Without putting the congregation through a seminary course, RPCUS pastors, in their sermons, apply a presuppositional apologetic to promote a Biblical worldview. “[I]t is pointless to argue endlessly with unbelievers about ‘the facts,’” Rev. Otis writes. “Rather, we must challenge the foolishness of the unbeliever’s philosophy of fact, his worldview.” Much of the sermonizing in the RPCUS deconstructs the secular view of life, exposing its fallacies, stripping away layer upon layer of assumptions made without God. Meanwhile, pastors teach their congregations to view all things through the lens of Scripture and reason out all things with the Bible as their starting point.

Rev. Christopher Strevel, pastor at Covenant Presbyterian Church, Buford, Georgia, belongs to the first generation of pastors brought up and trained in the RPCUS. The church’s commitment to Biblical teaching, he said, makes the RPCUS special.

“I see this difference in the diligence with which our elders teach the various ages of Sunday school using the Shorter and the Larger Catechism[s],” he said, “in the resulting commitment to the Bible throughout the congregation, and the absolute lack of any feeling that it is necessary to modify or update the Bible to make it relevant. It is relevant because it’s God’s Word. We do not need to be hip or creative; we need to be faithful to what God has said.”

Children in the RPCUS, he said, attend the regular worship service “from their earliest age” instead of being shunted off to children’s services, as is the custom in some other denominations.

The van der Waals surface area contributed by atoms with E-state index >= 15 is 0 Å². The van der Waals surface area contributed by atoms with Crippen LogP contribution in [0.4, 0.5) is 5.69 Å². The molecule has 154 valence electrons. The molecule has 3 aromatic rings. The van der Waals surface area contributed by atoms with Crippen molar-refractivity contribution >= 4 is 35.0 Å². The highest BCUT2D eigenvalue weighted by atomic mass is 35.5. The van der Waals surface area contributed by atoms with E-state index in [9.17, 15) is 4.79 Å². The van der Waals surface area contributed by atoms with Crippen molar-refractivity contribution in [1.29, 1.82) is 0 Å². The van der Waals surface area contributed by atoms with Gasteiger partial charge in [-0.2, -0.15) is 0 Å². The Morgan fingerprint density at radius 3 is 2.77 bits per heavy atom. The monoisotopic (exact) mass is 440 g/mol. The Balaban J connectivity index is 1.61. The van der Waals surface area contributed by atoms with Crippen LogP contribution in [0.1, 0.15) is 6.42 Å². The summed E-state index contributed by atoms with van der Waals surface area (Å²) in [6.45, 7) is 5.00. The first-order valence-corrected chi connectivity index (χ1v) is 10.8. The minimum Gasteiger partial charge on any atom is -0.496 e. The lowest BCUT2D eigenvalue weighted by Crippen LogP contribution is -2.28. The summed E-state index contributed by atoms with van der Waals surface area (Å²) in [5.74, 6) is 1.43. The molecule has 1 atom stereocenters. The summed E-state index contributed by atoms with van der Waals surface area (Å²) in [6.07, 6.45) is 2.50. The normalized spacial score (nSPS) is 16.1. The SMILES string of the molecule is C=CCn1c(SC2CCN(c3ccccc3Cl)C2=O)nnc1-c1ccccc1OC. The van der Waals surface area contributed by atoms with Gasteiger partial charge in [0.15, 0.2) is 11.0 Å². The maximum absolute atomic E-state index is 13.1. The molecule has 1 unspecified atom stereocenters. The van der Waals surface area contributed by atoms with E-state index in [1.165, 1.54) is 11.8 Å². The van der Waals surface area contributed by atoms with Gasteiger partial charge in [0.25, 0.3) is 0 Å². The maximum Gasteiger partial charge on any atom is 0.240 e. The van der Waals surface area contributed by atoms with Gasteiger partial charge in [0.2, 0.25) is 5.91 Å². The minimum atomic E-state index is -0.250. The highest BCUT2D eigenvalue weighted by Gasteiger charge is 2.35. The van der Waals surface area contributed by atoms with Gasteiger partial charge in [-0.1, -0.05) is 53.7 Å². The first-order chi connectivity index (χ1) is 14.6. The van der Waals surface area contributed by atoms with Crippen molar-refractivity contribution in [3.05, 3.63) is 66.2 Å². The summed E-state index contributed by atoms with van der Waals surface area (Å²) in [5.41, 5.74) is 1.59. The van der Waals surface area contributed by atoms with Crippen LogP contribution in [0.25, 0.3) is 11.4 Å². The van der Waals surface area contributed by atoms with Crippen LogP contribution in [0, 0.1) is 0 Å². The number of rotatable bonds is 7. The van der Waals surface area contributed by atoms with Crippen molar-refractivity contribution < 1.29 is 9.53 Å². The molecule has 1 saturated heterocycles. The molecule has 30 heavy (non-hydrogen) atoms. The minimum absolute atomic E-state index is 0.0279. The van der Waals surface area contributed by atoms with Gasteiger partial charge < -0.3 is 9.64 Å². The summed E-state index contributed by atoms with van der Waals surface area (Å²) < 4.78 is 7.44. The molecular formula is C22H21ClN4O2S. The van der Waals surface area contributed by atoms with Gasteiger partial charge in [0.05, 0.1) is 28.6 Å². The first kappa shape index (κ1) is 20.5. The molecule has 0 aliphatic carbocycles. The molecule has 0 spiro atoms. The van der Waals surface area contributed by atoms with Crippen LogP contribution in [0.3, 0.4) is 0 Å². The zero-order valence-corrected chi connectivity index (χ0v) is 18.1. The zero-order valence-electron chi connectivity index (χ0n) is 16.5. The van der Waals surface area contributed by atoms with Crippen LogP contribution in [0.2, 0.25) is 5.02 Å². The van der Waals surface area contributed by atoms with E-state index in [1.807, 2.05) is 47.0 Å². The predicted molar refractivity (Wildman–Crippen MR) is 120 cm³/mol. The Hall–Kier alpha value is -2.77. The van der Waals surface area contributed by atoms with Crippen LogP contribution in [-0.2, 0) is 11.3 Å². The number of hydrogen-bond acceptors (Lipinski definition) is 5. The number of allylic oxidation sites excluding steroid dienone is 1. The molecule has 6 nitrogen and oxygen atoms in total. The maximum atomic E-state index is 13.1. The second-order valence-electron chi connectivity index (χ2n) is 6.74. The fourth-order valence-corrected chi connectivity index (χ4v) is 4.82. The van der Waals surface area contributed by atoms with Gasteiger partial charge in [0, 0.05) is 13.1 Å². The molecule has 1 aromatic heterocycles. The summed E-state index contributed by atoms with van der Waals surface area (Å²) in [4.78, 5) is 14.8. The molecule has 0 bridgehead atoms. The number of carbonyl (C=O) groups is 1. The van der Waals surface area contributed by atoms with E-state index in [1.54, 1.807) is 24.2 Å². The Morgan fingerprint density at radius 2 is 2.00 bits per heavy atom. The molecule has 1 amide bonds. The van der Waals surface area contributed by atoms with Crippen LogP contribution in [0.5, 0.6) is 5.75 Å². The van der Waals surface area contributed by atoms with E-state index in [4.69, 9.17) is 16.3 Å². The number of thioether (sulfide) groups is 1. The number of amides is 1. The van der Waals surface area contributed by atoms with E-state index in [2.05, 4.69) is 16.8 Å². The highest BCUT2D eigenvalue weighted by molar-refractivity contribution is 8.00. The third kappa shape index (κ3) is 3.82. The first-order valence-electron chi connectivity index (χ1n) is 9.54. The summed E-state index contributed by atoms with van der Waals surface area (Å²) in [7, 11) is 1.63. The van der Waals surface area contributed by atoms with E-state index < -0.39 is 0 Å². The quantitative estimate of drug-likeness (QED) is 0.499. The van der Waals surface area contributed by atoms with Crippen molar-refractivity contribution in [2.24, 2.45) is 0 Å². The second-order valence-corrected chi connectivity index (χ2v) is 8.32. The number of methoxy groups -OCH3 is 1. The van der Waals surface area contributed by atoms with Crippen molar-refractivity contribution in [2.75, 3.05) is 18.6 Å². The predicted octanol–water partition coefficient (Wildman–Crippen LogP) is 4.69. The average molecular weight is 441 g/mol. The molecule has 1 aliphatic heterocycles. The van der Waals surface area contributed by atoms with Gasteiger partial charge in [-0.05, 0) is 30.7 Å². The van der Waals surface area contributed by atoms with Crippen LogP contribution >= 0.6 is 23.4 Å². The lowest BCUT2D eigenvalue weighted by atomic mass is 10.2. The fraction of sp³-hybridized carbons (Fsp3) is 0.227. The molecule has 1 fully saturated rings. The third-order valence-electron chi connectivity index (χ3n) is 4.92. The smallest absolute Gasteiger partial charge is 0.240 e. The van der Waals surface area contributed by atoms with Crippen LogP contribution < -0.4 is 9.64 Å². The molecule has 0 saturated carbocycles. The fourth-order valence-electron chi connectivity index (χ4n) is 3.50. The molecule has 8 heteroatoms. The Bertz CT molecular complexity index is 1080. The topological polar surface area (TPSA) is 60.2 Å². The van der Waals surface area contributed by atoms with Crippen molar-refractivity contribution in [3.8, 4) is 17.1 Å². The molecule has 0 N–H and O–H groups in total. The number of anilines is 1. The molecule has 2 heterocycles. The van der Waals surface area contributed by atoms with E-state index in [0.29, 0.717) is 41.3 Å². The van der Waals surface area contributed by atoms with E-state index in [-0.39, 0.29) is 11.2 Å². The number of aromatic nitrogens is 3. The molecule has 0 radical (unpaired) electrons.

Does this commitment to teaching have the desired effect?

“As far as I know,” Rev. Morecraft said, “we do not have one member in our denomination who does not believe the world was created by God in six days about 6,000 years ago.”

“Although we’ve had our share of heartrending departures from the faith,” Rev. Strevel said, “the overwhelming majority of our young people are walking with the Lord. Most of the second generation has remained at Covenant Church, now raising their own families in the fear and admonition of the Lord.”

Theonomy in Daily Life

The RPCUS is a small denomination; but thanks to modern technology, the ministry reaches more listeners than one might think.

“Our influence is out of all proportion to our numbers,” Rev. Otis said.

“We don’t measure our success by numbers,” said Rev. Morecraft. “We plant churches wherever we can [one of these successful plantings has taken root in Ecuador], and meanwhile, our sermons on get us thousands of responses every month from all over the world.”

“We believe the numbers do matter at the end when the gospel takes over the earth,” Rev. Otis said. “Naturally, we’d like to see our numbers grow. But we won’t compromise to get there.”

For the time being, the denomination’s word gets out via the Internet, its own monthly magazine and newsletters, articles by RPCUS pastors published in other venues, and on the radio, too.